Monday, August 10, 2015

Mainstream and holistic healthcare approaches merge at last: Medical services, social services, and faith organizations join forces to provide “integrated healthcare” to the community

Two of my passions as a communicator are interfaith relations and holistic health, and I am delighted that these two fields are joining forces more and more often. I’ve been hearing about the work of the Interfaith Health & Hope Coalition (IHHC) for about two years now; the IHHC has partnered with various religious and human service organizations to provide educational opportunities and inter-agency collaboration on such topics as caregiving, end of life care, child abuse, and the influence people’s religious backgrounds have on their healthcare decisions.

On Thursday, September 24, 2015, the IHHC will be facilitating a Prayer Event titled “Spirituality as a Social Determinant of Health,” held at the Tabernacle Missionary Baptist Church in Detroit, from 10:30 a.m. until 2 p.m. The focus of the program is on establishing a “working definition of spirituality” to help various faith groups and healthcare providers get on the same page about the spiritual needs of their shared clients, and promote the importance of acknowledging and working with clients’ spirituality in their healthcare.

The term for this approach is “integrated health,” which is more or less synonymous with the main concepts of “holistic health.” Whichever term you prefer, this healthcare approach focuses on treating people as the complex, multi-system beings they are—physical, emotional, mental, and spiritual—rather than leaving one or more major set of needs unaddressed for the sake of treating medical challenges as physical failings of individual parts in isolation from the whole.

Until now, spirituality has historically been left out of all but “alternative” health care approaches. Re-branding mind-body-spirit care as “integrated health” in this context is probably a good idea, since people associate the term holistic with “alternative” health, which has historically been viewed as at odds with secular, medical-oriented healthcare.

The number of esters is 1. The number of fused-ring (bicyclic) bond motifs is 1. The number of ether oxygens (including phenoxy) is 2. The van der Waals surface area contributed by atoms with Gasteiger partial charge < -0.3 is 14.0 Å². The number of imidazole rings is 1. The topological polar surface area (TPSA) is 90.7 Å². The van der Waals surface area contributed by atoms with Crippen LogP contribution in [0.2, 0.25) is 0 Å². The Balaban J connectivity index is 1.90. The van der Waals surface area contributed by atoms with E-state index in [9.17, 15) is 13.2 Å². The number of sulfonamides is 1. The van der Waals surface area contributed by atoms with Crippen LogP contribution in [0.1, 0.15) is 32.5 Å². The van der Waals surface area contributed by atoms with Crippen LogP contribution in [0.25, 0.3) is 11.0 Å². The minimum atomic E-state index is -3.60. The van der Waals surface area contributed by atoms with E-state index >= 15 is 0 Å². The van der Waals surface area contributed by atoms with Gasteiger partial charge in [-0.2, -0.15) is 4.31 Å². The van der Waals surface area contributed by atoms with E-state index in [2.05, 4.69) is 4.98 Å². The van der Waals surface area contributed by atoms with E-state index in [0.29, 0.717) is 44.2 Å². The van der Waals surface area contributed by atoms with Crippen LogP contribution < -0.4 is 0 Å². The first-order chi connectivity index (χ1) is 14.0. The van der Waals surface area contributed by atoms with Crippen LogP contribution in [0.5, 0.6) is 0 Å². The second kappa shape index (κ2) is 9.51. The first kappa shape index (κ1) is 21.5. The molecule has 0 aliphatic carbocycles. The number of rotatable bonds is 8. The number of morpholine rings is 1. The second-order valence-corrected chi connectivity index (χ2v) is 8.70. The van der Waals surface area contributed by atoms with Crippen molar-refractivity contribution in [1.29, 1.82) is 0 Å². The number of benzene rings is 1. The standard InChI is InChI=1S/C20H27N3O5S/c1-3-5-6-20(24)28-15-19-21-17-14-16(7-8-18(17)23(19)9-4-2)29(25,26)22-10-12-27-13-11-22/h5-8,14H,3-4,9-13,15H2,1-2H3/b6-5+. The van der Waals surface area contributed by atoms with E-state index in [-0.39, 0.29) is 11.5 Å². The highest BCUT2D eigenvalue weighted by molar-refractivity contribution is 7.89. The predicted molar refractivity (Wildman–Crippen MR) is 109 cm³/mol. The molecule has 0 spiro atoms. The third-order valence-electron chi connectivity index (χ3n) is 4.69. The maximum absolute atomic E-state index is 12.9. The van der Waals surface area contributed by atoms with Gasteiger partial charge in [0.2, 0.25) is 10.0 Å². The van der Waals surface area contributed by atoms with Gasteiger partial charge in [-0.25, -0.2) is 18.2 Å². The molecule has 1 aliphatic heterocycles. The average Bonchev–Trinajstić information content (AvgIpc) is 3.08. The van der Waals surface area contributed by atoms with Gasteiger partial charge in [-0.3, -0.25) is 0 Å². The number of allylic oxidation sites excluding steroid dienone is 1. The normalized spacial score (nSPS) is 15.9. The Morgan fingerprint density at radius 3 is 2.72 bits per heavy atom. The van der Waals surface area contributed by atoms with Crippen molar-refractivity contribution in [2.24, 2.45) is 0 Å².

The integrated health approach seems intent on forming a happy medium between the two, by working in the acknowledgement of clients’ spiritual needs, rather than telling them to go to their priest, rabbi, or other spiritual leader to get their non-medical needs met in conjunction with their physical health care.

Historically, the clergy of various religions have received about as much (i.e., minimal if any) training in addressing their congregations’ healthcare needs as healthcare providers have received in addressing their clients’ spiritual needs. Therefore, the IHHC focuses on helping both healthcare and other social service providers gain a functional level of interfaith literacy, and helping religious leaders develop healthcare literacy so they can serve as “mental health first responders” in their congregations.

Another initiative of the Coalition is “circles of care,” in which clergy, social workers, and other health and human service workers trained in the integrated health approach go and meet with health and human service agencies to moderate discussions about addressing the spiritual needs of their clients. This also helps make it more likely for people—particularly those who face transportation challenges—to get more of their needs met closer to home, by providers who understand and are able to work with each other to provide multi-level care to their mutual clients.

It was reported at the July 31st meeting of the Michigan Professional Communicators with interest in religion and cross-cultural issues (MPC) that the IHHC has had huge success in gathering participants from a wide variety of health and human services professions for its events; attendance at the IHHC’s events currently averages between 100 and 150 participants.

Another important benefit of the integrated health model is its focus on “health promotion,” rather than the typical “prevention” model of totally secular healthcare. Accentuating the positive—promoting good health, rather than just focusing on preventing bad health—is a great step toward helping people move from fear-based, compartmentalizing models of mainstream healthcare, into feeling more empowered to take an active role in their own healing, using their spirituality as a source of strength rather than seeing it as irrelevant to their healthcare treatment.

There is no charge for the September 24 “Spirituality as a Social Determinant of Health” Prayer Event, but registration is required.

To register or request more information, please contact Ron Beford.


Illustration by Karla Joy Huber, 2008; Prismacolor marker and Sharpie marker

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